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Old 03-21-2012, 09:07 AM   #1
Registered: Dec 2007
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Sed/awk/cut to pull a repeating string out of a longer string

Hi everyone,

I'm looking for a sed or awk statement to do something like the following:

With a string like dc=some,dc=domain,dc=dot,dc=com I can use tr to change all the commas to dots very easily, but then I'm left with dc=some.dc=domain.dc=dot.dc=com. Now I want to remove all the "dc=" to be left with

When I used sed e.g.
sed 's/[dc=]//'
it did not replace all of the instances, and also is replacing the characters individually so if there is a "c" or a "d" anywhere in the domain name it will break it. I could use cut with "dc=" as the delimiter but cut doesn't support multi-character dlimiters.

The other caveat is that I am doing this for a list of strings like this, and they might not all have 4 domain components. Some might have 6, some might have just 2. It really is unknown how many there will be as it depends on the domain.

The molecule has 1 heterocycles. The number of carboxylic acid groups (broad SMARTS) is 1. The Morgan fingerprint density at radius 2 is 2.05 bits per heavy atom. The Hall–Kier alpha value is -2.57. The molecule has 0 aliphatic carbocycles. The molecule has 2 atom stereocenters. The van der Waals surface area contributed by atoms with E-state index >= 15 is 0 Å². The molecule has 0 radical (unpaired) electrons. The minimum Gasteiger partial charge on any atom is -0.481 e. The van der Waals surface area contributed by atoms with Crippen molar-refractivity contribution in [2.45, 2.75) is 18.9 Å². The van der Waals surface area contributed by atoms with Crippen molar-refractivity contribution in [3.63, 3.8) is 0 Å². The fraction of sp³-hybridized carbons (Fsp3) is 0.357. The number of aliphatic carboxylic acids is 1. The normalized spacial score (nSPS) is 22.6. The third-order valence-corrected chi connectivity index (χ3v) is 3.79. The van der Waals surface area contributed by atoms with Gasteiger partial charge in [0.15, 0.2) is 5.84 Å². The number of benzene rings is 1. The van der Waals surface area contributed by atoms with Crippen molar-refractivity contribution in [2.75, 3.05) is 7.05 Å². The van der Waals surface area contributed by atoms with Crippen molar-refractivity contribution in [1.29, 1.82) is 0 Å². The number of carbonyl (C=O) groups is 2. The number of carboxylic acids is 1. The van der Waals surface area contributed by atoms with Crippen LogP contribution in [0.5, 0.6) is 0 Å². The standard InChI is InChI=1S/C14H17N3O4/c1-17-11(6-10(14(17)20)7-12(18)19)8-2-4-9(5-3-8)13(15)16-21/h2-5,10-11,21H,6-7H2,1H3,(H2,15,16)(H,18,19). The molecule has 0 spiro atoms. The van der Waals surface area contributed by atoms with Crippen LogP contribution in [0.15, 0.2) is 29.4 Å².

Can anyone offer some insight on how I can dynamically cut these things out? The ultimate goal is to attach this to the end of a url e.g.

Old 03-21-2012, 09:13 AM   #2
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sed 's/dc=//g'
Old 03-21-2012, 09:46 AM   #3
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That did it! thanks!
Old 03-21-2012, 01:47 PM   #4
David the H.
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To clarify your mistake, the [] brackets in regular expressions constitute a list of individual characters that can be matched at that location. On its own the whole bracket expression matches only a single character on the line.

sed 's/^[lLbB]oobar/Foobar/g' infile
This will match any line starting with "loobar", "Loobar", "boobar", or "Boobar", and change that string to "Foobar". But it will not match "bBoobar" or any other multi-character combination.

Similarly. 's/[dc=]//' will match the first "d", the first "c", or the first "=" on the line (whichever is encountered first), and remove it. It will not match the whole string"dc=", although it could match one of the individual characters, if it's the first instance on the line.

I say only the first, because you need to add the "g" option at the end of the s/// command to do multiple substitutions on a single line.

I suggest you take some time to really learn how to use regular expressions. You'll be glad you did. Here are a couple of tutorials:

And more about using sed here:

Last edited by David the H.; 03-21-2012 at 01:51 PM. Reason: minor rewording
1 members found this post helpful.
Old 09-13-2018, 03:41 AM   #5
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That was an awesome explanation. I learned a lot from that. Thank you.


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